“Nearly all men can stand adversity, but if you want to test a man’s character, give him power.” Abraham Lincoln

Gitmo, 150 Totally Innocent People.

with 6 comments

In olden times Kings and despots would invariably imprison their opponents. They would be thrown into a dark dungeon and forgotten about.

More recently in the 17th and 18th centuries the French King would use lettres de cachet to lock up those that annoyed or offended him.

The threat of arbitrary arrest or unfair imprisonment was one of the major grievances with the remnants of feudalism. In modern society, wherever possible, those arrested have certain rights to 1) be treated fairly 2) to know the charges against them 3) to receive a fair trial etc.

In fact, the Americans went so far as to enshrine many of these rights in the fifth and sixth amendments to the US Constitution:

“In all criminal prosecutions, the accused shall enjoy the right to a speedy and public trial by an impartial jury of the state and district wherein the crime shall have been committed, which district shall have been previously ascertained by law, and to be informed of the nature and cause of the accusation; to have compulsory process for obtaining witnesses in his favour, and to have the assistance of counsel for his defence.”

Rather commendable and forward thinking when you consider it, not forgetting Miranda.

However, all of these wonderful checks and balances which have developed in America were of little use to the detainees of Guantánamo Bay, or Gitmo as it is known.

Hundreds and hundreds of individuals were captured, kidnapped, many times just simply taken by local police forces or security services then handed over to the CIA (or the equivalent) and moved for rendition somewhere.

Rendition is the polite expression for forced travel and torture.

It is not quite as catchy as lettres de cachet, but the results are often similar. Instead of a dungeon the detainees would eventually end up in Gitmo, in a legal limbo, unaware of the charges against them and with no legal recourse until recently.

And all of these shameful practices have been going on since 2002, some nine years ago, and we know from recently released documents that at least 150 of the detainees were totally innocent.

The NPR’s take on it, Military Documents Detail Life At Guantanamo.

The NY Times, Classified Files Offer New Insights Into Detainees.

This is the Wikileaks page on it.

The Washington Post’s Interactive graphic tour of Guantanamo Bay.

This is not good, Detainees Transferred Or Freed Despite ‘High Risk’.

Update 1: The Guardian has a good page on Gitmo.

Written by modernityblog

25/04/2011 at 04:21

6 Responses

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  1. Mod, starting in 1942 my movernment held, without trial, hundreds of thousands of Axis citizens. Was this a violation of the 5th and 6th amendments of the Constitution?


    25/04/2011 at 11:44

  2. It is worth looking at the files published, so far, on the Britons held in Gitmo. They suggest that however wrong their treatment is/was at the hands of the US, we also need to face some hard facts about the Britons held there.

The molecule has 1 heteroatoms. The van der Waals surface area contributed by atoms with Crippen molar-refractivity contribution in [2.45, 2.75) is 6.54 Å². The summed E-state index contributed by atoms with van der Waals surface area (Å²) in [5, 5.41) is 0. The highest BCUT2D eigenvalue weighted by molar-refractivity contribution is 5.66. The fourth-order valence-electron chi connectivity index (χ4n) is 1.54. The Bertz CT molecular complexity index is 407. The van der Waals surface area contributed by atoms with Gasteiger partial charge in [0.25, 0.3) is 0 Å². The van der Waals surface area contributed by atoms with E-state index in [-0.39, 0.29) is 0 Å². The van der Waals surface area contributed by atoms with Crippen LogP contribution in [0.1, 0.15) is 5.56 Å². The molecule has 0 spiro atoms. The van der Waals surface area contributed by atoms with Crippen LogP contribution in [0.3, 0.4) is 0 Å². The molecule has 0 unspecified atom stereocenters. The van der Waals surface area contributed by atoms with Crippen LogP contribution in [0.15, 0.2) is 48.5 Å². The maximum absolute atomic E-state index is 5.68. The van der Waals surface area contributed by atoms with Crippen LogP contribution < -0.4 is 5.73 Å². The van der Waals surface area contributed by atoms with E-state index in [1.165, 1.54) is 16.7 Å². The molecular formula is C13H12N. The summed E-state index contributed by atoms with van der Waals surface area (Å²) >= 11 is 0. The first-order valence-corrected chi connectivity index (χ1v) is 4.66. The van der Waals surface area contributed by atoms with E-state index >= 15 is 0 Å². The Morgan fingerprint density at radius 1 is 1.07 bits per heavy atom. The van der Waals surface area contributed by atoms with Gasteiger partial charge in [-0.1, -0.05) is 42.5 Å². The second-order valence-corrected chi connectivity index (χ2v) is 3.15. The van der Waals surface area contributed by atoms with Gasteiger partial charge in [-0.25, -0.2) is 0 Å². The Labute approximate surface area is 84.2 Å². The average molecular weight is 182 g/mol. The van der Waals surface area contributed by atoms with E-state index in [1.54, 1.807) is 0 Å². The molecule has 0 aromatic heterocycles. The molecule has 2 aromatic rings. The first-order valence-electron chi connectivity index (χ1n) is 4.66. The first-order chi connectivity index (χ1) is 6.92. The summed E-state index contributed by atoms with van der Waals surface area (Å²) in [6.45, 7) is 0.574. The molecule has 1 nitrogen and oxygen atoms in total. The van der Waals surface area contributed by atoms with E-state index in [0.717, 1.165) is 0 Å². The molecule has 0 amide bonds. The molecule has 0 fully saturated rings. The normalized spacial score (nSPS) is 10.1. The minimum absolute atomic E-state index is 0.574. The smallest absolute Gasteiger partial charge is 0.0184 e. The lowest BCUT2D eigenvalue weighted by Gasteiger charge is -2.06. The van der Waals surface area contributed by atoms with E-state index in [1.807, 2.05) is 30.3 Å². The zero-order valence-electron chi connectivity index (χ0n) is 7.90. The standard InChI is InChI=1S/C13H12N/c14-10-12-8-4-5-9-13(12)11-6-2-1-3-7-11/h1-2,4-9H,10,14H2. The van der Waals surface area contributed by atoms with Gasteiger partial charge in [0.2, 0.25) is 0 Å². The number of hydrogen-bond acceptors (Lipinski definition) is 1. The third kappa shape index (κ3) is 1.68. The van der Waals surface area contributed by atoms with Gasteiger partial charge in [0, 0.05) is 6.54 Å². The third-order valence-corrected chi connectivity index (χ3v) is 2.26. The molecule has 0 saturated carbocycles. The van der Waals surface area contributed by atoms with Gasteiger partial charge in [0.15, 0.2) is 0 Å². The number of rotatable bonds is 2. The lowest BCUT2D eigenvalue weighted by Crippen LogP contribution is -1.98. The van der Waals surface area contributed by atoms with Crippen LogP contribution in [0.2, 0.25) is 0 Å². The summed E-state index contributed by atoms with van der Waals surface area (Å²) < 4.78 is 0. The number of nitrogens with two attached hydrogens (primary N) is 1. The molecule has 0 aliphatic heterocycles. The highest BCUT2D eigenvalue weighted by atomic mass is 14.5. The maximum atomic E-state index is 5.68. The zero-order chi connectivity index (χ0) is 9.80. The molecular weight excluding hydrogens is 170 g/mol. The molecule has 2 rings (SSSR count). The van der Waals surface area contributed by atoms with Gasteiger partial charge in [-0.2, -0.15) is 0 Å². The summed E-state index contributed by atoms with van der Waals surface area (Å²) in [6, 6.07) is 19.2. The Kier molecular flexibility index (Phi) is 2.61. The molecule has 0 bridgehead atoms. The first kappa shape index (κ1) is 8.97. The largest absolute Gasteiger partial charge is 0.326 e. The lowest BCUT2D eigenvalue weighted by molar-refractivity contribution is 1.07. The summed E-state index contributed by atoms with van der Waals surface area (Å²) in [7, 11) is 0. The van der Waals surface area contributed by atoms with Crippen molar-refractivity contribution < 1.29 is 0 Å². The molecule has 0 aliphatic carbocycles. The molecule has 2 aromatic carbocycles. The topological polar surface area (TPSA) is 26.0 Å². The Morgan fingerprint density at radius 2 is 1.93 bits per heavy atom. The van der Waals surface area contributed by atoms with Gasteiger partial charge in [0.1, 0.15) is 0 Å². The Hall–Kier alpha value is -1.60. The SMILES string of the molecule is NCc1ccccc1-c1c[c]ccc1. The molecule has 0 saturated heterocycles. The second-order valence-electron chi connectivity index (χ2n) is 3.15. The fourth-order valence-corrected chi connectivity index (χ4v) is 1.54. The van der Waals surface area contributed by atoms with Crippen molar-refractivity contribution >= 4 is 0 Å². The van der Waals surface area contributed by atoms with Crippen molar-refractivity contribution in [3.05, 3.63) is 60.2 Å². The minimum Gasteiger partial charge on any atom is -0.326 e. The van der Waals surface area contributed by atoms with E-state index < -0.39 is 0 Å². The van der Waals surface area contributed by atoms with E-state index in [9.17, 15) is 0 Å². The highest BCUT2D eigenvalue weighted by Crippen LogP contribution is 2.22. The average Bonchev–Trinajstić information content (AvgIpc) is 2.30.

Namely that quite a few of them are not very nice men at all. Even the Guardian is forced to admit that Shaker Aamer appears to have been captured in the retreat from Tora Borah – not exactly the sort of place you go to for a Club 18-30 holiday. Would he be on your ‘totally innocent’ list?

    Secondly those who believe every Briton arrested in Af-PAk was there to learn a new language/build a girls school/receive treatment for drug addiction appear more than a tad gullible.

    Would I be right in guessing there are a few nervous people today in Cage Prisoners and Amensty International circles, at the revelations that may be yet to come?

    Paul Stott

    25/04/2011 at 15:24

  3. I have read some WW2 history, but you’ll have to remind me where the US kidnapped and tortured Axis citizens, then moved them half way across the world, finally leaving them banged up (without full PoW status) for nine years….I can’t remember that happening…I can’t remember anyone justifying it….


    25/04/2011 at 15:29

  4. Paul,

    Welcome 🙂

    Nowhere did I say that all of them were innocent, merely that they should be given a trial.

    I specifically noted that at least 150 were innocent, and locking up children and demented old men is hardly a worthwhile cause.

    From what I’ve heard about 250+ may have been hardcore Jihadist, which is about a third of the total, not strikingly good for the cost and effort, plus the fact of torturing a lot of them.

    Again, I don’t believe that kidnapping people taking them halfway around the world, torturing them and banging them up in a hole is hardly a shining example of the Enlightenment and the ideas that it embodied!


    25/04/2011 at 15:48

  5. On that I think we can agree!

    Paul Stott

    25/04/2011 at 19:48

  6. […] hadn’t realised it but apparently there is a lot of bickering behind the recent leaks on Gitmo: “The fight over who had what when, and was supposed to use it how, is leading […]

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